The newly-renovated Nuremberg YHA is in the perfect position as a sightseeing base for backpackers.
The Kunsthalle isn’t large: several rooms tunnel off from the entrance: it could house one-room exhibitions from several artists, but when we visited it was local artist Heike Baranowsky that had the run of the place.
A visit to the Nazi Documentation Centre is almost compulsory. The moving exhibit is housed in the Nazi Congress Hall on the Party Rally Grounds.
Be overwhelmed at the Germanisches Nationalmuseum (German national history museum). Rich collections, original masterworks by Dürer or Rembrandt and more.
If you’re interested in trains or the history of communication, the DB Railway Museum and the Communication Museum are well worth the ticket price and are a good way to fill a rainy afternoon.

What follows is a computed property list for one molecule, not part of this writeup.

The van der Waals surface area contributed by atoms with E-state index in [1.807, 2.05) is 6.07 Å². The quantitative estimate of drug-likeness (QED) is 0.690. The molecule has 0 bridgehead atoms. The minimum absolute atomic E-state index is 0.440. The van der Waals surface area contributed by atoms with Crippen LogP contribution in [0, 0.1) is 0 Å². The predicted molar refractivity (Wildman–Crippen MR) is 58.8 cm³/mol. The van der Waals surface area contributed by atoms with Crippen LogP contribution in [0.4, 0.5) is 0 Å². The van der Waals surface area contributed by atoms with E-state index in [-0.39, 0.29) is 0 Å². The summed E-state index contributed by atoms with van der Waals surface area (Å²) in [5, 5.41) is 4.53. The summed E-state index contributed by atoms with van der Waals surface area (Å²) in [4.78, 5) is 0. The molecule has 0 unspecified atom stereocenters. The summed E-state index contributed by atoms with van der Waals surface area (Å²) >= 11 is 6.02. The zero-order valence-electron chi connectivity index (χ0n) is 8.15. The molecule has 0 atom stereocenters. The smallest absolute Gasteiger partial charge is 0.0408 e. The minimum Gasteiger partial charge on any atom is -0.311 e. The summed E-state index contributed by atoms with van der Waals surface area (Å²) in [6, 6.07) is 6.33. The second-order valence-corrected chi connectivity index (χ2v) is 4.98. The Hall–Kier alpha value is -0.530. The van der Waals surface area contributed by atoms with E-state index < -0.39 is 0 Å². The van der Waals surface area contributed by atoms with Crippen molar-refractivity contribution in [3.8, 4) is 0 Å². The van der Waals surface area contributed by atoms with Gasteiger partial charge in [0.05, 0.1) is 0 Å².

If you love toys, the Nuremberg Toy Museum is for you. If not, there are plenty of more-interesting museums in the city.
The Fembo House is a great choice if you’re interested in knowing more about Nuremberg’s history.
Although it’s located a bit out of town, the Nuremberg zoo is a good option if you have a Nuremberg Card, want to see manatees or if you’re travelling with kids who are animal lovers.
Albrecht Dürer is Nuremberg’s most famous historical figure, and a visit to the artist’s house is essential if you’re visiting the city.
If you’re interested in the Second World War, a visit to the Memorium Nuremberg Trials is worthwhile; if you’re only mildly interested, visit the Documentation Centre at the Nazi Party Rally Grounds instead.